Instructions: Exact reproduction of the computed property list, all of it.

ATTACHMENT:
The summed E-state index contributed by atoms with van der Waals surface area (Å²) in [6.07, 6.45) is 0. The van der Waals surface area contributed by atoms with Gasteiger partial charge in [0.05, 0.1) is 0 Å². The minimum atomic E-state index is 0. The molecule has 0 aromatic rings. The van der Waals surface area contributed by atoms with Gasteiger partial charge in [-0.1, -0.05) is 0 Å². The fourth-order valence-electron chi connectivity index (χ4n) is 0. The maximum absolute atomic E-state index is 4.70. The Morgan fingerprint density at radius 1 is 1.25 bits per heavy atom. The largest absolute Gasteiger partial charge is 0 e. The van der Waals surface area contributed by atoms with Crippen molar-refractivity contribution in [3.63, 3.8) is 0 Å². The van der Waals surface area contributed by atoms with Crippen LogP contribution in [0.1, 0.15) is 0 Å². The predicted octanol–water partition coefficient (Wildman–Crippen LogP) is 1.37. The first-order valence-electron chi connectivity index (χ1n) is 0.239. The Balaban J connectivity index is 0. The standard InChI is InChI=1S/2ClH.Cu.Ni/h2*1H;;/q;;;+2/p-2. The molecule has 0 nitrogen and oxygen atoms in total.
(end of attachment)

The summed E-state index contributed by atoms with van der Waals surface area (Å²) in [6.07, 6.45) is 0. The van der Waals surface area contributed by atoms with Gasteiger partial charge in [0.05, 0.1) is 0 Å². The minimum atomic E-state index is 0. The molecule has 0 aromatic rings. The van der Waals surface area contributed by atoms with Gasteiger partial charge in [-0.1, -0.05) is 0 Å². The fourth-order valence-electron chi connectivity index (χ4n) is 0. The maximum absolute atomic E-state index is 4.70. The Morgan fingerprint density at radius 1 is 1.25 bits per heavy atom. The largest absolute Gasteiger partial charge is 0 e. The van der Waals surface area contributed by atoms with Crippen molar-refractivity contribution in [3.63, 3.8) is 0 Å². The van der Waals surface area contributed by atoms with Crippen LogP contribution in [0.1, 0.15) is 0 Å². The predicted octanol–water partition coefficient (Wildman–Crippen LogP) is 1.37. The first-order valence-electron chi connectivity index (χ1n) is 0.239. The Balaban J connectivity index is 0. The standard InChI is InChI=1S/2ClH.Cu.Ni/h2*1H;;/q;;;+2/p-2. The molecule has 0 nitrogen and oxygen atoms in total.